Anyway, the third day I checked and the new forecast was 54-degrees and cloudy. The next day it said 51-degrees and showers. Each day the forecast for the particular date changed slightly, and over the course of two weeks it pretty much ran the gamut from nice and sunny to cold and rainy, and everything in between.

When it got to be two days away from the date I picked, the forecast settled in on upper 50s and occasional sun. When the date finally arrived, the high temperature in the afternoon was 57-degrees, and it was mostly cloudy with the sun peeking through at times. So, the forecast that was most accurate, not surprisingly, was the one a couple days in advance.
Despite all the fancy technology, it seems meteorologists have a good idea what will happen within a few days, but anything longer than that — especially 15 days! — is no different than closing your eyes and putting some chips on a random number at the roulette table at Foxwoods.

My phone app should show the forecast for only the next three days, and then for any days farther into the future, there should be a simple message: “How do I know? Call Scranton and ask Charlie Bagley’s brother-in-law.” 

Instead of a ridiculous 15-day forecast, the weather app should work on developing a way to do my laundry. I’m not concerned what the weather will be in 15 days, but I am concerned that I have no clean socks today.

Saturday, April 17, 2021

Grace Is Offered to U2

I enjoy the music of the rock group U2. The group’s flamboyant lead singer is a guy named Bono, who doesn’t hide the fact that he is a Christian. Some years ago, Bono was interviewed by a secular writer, Michka Assayas. When Mr. Assayas mocked religious faith, Bono didn’t get angry or defensive. Instead he began to explain the Good News: “It’s a mind-blowing concept that the God who created the Universe might be looking for company, a real relationship with people. But the thing that keeps me on my knees is the difference between Grace and Karma.”
When asked to explain that statement, Bono said, “At the center of all religions is the idea of Karma. You know, what you put out comes back to you: an eye for an eye, a tooth for a tooth…. And yet, along comes this idea called Grace to upend all that…. Love interrupts, if you like, the consequences of your actions, which in my case is very good news indeed, because I’ve done a lot of [sinful] stuff. 

“I’d be in big trouble if Karma was going to finally be my judge,” Bono continued. “It doesn’t excuse my mistakes, but I’m holding out for Grace. I’m holding out that Jesus took my sins onto the Cross, because I know who I am, and I hope I don’t have to depend on my own religiosity…. The point of the death of Christ is that Christ took on the sins of the world, so that what we put out did not come back to us, and that our sinful nature does not reap the obvious death. It’s not our own good works that get us through the gates of Heaven.”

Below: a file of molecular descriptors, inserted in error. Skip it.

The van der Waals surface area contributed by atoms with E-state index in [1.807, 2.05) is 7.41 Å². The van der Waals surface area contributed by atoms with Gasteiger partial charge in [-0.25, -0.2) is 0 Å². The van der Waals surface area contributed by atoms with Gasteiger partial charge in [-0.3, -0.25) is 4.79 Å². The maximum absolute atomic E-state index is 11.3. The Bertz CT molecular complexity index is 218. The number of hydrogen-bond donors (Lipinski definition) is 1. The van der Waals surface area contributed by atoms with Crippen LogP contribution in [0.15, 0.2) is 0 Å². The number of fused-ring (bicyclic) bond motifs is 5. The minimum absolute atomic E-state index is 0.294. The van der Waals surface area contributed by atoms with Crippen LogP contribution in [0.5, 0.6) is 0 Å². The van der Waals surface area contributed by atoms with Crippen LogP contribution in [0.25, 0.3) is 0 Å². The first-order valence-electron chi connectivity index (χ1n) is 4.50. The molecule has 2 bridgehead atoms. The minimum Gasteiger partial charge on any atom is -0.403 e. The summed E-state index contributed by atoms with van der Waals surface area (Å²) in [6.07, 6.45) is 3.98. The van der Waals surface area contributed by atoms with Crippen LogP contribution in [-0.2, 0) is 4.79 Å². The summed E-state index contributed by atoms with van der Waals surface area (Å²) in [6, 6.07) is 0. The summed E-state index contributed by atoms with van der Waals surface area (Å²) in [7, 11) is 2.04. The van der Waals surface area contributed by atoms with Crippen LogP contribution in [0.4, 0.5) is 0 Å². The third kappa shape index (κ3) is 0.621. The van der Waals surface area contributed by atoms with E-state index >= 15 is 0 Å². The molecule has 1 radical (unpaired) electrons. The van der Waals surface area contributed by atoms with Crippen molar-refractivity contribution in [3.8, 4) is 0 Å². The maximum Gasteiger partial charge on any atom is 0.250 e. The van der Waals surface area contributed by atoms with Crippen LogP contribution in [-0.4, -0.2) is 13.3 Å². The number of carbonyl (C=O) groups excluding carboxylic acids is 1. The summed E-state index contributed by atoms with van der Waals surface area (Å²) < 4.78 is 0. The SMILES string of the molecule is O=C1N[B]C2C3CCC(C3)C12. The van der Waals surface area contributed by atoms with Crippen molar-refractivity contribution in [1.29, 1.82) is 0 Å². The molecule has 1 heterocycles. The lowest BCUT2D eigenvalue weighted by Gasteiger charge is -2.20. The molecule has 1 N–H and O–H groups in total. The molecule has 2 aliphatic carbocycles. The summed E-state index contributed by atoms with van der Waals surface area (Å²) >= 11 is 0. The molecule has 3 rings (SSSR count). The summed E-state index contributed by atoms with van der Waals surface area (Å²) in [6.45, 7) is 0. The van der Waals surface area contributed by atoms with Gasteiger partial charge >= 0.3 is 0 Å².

To his credit, Mr Assayas included Bono’s explanation of the basic Christian message in his publication. Even more interesting was his reaction to Bono’s words: “The Son of God who takes away the sins of the world. I wish I could believe in that…. That’s a great idea, no denying it. Such great hope is wonderful, even though it’s close to lunacy, in my view.” 

God’s grace is so wonderful that it is indeed close to lunacy. Except that it is true. 
The interviewer had never even heard of the concept of grace, or of the Gospel message about the forgiveness of sin through the death and Resurrection of Jesus. The idea that we can be freely forgiven, no matter how terrible our sins, seems to be lunacy when people first hear about it. It doesn’t fit in with our ingrained belief about karmic justice: if you do the crime you gotta do the time, or what goes around comes around.

For many people, like Mr. Assayas, who have never heard the Gospel message, the answer to the problem of karmic justice oftentimes simply is to deny that sin is real. Denying that sin exists may sidestep the problem of karmic justice, and it may give people some peace and comfort—at least until the swirl of societal chaos wreaks havoc on their lives. But the plain reality, for those willing to open their eyes and look around, is that sin is all too real.

Although the penalty for sin is death (Romans 6:23), the solution to the problem is not to pretend that sin doesn’t exist. The solution is found at the foot of the Cross. The solution, as Bono mentioned, is Grace. God’s love interrupts the consequences of our actions.